But it won’t, for me. As a woman partnered with another woman, pregnancy can only be deliberate, expensive, and lucky. Perhaps the simplest, most straightforward option is to be artificially inseminated. Intrauterine insemination is on the cheaper end of available options, ranging from $300 to $1,000 per insemination, but the cost is generally higher when the patient requires donated sperm, as queer (and single) people necessarily do. According to the Sperm Bank of California, it takes the average person between four and eight rounds of insemination to become pregnant — which means the total cost can easily cross over into five-digit territory.
In vitro fertilization — the process by which an egg and sperm are combined outside the body, with the resulting embryo then transferred to the uterus — typically costs upward of $15,000 per cycle, and the success rate is fairly grim: On average, fewer than 30% of individual IVF cycles result in a pregnancy, and only about 22% result in live births. Repeated rounds of IVF increase one’s cumulative likelihood of pregnancy somewhat: 65% of women achieve pregnancy after six cycles. But 65% isn’t especially reassuring when it costs in the ballpark of $90,000. That is an awful lot of money to spend on a maybe.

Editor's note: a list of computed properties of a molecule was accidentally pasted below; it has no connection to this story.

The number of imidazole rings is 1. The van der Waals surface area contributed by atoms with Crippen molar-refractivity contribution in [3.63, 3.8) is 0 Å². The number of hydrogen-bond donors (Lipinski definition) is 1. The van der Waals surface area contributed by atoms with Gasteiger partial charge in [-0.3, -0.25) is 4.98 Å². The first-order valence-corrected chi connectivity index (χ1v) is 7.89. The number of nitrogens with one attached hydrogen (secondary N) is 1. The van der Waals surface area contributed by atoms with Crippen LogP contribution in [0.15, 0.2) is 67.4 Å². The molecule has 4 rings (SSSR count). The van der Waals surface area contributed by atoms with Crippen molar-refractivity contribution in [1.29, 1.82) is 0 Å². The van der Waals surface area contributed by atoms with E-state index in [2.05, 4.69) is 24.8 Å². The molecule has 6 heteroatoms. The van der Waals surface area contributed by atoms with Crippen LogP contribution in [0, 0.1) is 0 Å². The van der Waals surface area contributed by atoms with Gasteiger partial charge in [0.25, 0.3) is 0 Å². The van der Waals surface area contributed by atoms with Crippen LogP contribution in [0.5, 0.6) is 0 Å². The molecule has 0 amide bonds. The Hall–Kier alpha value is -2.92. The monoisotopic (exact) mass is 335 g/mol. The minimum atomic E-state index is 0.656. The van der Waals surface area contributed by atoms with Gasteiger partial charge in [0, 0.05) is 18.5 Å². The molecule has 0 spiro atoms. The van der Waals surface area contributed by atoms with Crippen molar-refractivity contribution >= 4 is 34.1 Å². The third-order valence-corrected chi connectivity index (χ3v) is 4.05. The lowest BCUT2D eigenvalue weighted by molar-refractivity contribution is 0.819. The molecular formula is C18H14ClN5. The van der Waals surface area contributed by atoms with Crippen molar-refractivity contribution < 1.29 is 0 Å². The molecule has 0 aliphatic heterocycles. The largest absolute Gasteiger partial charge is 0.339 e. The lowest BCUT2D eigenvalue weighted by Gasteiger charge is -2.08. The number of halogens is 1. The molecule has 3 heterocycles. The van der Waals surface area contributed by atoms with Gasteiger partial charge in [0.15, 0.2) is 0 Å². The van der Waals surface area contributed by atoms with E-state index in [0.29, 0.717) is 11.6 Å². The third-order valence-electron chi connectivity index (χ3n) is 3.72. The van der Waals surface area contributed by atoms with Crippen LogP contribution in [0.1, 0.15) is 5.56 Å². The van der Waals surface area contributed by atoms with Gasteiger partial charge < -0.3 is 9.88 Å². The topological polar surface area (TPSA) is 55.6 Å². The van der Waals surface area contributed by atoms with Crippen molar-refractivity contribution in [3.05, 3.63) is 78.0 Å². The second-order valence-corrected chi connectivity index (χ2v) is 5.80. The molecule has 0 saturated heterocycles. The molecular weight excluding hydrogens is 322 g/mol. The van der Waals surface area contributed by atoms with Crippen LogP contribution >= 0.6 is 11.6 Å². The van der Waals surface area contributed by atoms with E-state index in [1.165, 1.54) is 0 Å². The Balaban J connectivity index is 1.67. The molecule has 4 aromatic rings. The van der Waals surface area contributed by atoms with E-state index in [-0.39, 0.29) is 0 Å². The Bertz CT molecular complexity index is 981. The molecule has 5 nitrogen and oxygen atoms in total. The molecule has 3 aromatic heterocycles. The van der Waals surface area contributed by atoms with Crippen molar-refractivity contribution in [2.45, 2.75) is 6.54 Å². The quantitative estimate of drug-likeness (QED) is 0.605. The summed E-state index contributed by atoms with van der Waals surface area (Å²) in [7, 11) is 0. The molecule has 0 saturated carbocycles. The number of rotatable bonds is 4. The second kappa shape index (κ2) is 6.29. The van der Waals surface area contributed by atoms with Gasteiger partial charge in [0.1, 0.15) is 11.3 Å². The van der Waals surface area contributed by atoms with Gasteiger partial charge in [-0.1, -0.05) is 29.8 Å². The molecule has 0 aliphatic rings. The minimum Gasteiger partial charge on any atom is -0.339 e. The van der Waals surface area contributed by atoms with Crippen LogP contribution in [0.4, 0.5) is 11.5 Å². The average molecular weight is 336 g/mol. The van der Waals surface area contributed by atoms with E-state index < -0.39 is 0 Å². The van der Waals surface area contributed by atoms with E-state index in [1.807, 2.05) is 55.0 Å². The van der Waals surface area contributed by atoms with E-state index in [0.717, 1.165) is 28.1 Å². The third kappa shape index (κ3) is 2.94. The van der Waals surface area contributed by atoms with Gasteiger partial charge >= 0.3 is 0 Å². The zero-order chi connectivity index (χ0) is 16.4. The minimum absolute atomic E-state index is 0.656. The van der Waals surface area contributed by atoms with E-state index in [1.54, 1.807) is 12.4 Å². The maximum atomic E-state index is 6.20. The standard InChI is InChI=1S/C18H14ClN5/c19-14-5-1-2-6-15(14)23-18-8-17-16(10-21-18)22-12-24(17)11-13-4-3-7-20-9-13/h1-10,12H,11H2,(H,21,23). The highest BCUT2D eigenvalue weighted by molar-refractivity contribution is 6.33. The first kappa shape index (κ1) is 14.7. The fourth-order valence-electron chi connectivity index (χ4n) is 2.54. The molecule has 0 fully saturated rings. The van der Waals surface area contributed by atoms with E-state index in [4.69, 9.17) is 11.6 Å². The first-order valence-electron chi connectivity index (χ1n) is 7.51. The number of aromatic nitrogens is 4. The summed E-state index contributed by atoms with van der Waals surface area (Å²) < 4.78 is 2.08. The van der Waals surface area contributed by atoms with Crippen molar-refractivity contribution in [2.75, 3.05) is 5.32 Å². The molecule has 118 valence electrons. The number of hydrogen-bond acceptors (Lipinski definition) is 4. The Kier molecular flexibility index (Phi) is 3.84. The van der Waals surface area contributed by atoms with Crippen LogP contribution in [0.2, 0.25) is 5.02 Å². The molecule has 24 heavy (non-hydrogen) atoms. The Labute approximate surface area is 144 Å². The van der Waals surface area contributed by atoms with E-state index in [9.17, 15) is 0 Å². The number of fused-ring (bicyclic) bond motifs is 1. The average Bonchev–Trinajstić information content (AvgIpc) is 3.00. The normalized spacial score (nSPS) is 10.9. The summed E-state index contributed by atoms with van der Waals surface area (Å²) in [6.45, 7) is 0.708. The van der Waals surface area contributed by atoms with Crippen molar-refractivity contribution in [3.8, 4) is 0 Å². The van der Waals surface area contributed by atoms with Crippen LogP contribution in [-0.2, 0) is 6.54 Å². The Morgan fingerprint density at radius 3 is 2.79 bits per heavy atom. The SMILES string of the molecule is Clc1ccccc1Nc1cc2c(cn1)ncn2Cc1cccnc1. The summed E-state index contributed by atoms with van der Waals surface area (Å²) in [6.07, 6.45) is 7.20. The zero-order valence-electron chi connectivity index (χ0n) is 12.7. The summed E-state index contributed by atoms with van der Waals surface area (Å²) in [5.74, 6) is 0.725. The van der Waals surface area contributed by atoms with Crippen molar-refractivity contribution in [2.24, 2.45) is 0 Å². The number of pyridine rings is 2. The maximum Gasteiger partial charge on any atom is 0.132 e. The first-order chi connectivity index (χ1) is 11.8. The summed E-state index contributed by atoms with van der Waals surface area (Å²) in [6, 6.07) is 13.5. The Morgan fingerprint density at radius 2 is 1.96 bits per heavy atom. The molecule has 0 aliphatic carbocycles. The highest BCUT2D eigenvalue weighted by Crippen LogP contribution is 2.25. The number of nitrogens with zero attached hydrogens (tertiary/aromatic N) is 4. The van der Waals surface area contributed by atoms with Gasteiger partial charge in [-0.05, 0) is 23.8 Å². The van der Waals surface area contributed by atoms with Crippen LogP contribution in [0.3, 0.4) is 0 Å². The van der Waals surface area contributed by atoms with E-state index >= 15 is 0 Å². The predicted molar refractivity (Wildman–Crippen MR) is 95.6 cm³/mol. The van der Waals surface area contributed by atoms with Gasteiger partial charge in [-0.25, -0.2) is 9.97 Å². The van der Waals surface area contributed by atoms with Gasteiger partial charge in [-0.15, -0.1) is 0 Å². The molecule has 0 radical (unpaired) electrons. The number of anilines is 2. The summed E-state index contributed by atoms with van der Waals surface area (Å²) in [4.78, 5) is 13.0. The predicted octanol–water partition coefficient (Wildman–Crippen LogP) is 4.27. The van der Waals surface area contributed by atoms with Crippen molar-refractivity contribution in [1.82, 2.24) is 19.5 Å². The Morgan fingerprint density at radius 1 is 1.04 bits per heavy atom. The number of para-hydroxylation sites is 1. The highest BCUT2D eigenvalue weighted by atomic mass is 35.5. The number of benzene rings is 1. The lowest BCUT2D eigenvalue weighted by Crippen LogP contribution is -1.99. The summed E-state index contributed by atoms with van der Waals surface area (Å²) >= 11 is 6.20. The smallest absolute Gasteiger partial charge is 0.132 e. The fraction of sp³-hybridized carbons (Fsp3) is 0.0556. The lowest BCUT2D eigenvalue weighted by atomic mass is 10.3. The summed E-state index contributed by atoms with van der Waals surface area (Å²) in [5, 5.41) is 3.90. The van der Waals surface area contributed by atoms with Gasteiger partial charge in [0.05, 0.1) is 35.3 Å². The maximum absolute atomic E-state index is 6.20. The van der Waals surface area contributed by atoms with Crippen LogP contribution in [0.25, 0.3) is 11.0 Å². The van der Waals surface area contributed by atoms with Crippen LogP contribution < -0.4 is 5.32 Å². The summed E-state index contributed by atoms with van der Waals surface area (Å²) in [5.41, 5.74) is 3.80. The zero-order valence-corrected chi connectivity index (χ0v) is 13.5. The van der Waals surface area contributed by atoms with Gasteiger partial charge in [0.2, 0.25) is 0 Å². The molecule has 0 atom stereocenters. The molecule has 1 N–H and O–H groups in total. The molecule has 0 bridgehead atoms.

Of course, women in heterosexual relationships aren’t guaranteed successful pregnancy, either. We are all deeply reliant on biology and circumstance — and, crucially, money. Motherhood remains more of a choice for some than others, and yet our varying degrees of agency are rarely acknowledged by the mainstream narrative upheld by the vast majority of what has (disparagingly) been referred to as “mommy lit.” Only certain women can afford to hope for “accidental” pregnancy, just as only certain women can afford to avoid it.
No book needs to be written with every possible reader in mind, and it’s safe to assume that the bulk of these books’ readership will consist of women like their authors: white, middle-class women in their twenties or thirties who are partnered with men, or hoping to be. But what are queer women meant to do with the onslaught of motherhood messaging we’ll inevitably face in our twenties and thirties? What is our place in a conversation that pulls us in with one hand and pushes us out with the other?